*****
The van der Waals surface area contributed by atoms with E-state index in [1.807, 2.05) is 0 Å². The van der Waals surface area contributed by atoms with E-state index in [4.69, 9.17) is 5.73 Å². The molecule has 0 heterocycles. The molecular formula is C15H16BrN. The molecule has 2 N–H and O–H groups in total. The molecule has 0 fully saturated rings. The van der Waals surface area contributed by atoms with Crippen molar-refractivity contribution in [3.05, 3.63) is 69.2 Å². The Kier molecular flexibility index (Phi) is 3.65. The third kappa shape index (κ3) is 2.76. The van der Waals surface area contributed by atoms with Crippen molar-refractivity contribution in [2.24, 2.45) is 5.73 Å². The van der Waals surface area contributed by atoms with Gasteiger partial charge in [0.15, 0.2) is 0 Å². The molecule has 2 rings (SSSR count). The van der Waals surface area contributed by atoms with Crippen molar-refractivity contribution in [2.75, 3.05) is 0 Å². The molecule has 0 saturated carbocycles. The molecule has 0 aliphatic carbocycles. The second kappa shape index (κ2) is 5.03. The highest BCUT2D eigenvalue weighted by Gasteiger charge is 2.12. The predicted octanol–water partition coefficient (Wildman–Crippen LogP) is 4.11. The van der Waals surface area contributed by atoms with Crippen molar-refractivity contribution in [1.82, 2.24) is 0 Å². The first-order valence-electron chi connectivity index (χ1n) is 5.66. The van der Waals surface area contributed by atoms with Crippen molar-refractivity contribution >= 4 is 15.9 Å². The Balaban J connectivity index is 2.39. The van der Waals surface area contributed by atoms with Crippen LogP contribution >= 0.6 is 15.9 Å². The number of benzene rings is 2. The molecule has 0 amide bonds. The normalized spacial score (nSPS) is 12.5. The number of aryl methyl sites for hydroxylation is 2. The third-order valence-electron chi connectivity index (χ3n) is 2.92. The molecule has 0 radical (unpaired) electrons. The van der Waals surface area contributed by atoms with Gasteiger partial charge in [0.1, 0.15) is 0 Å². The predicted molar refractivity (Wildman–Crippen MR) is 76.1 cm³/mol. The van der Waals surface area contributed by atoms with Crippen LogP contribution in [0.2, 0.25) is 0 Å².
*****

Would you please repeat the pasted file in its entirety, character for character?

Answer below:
The van der Waals surface area contributed by atoms with E-state index in [1.807, 2.05) is 0 Å². The van der Waals surface area contributed by atoms with E-state index in [4.69, 9.17) is 5.73 Å². The molecule has 0 heterocycles. The molecular formula is C15H16BrN. The molecule has 2 N–H and O–H groups in total. The molecule has 0 fully saturated rings. The van der Waals surface area contributed by atoms with Crippen molar-refractivity contribution in [3.05, 3.63) is 69.2 Å². The Kier molecular flexibility index (Phi) is 3.65. The third kappa shape index (κ3) is 2.76. The van der Waals surface area contributed by atoms with Crippen molar-refractivity contribution in [2.24, 2.45) is 5.73 Å². The van der Waals surface area contributed by atoms with Gasteiger partial charge in [0.15, 0.2) is 0 Å². The molecule has 2 rings (SSSR count). The van der Waals surface area contributed by atoms with Crippen molar-refractivity contribution in [2.75, 3.05) is 0 Å². The molecule has 0 saturated carbocycles. The molecule has 0 aliphatic carbocycles. The second kappa shape index (κ2) is 5.03. The highest BCUT2D eigenvalue weighted by Gasteiger charge is 2.12. The predicted octanol–water partition coefficient (Wildman–Crippen LogP) is 4.11. The van der Waals surface area contributed by atoms with Crippen molar-refractivity contribution in [1.82, 2.24) is 0 Å². The first-order valence-electron chi connectivity index (χ1n) is 5.66. The van der Waals surface area contributed by atoms with Crippen molar-refractivity contribution >= 4 is 15.9 Å². The Balaban J connectivity index is 2.39. The van der Waals surface area contributed by atoms with Crippen LogP contribution >= 0.6 is 15.9 Å². The number of benzene rings is 2. The molecule has 0 amide bonds. The normalized spacial score (nSPS) is 12.5. The number of aryl methyl sites for hydroxylation is 2. The third-order valence-electron chi connectivity index (χ3n) is 2.92. The molecule has 0 radical (unpaired) electrons. The van der Waals surface area contributed by atoms with Gasteiger partial charge in [0.1, 0.15) is 0 Å². The predicted molar refractivity (Wildman–Crippen MR) is 76.1 cm³/mol. The van der Waals surface area contributed by atoms with Crippen LogP contribution in [0.2, 0.25) is 0 Å².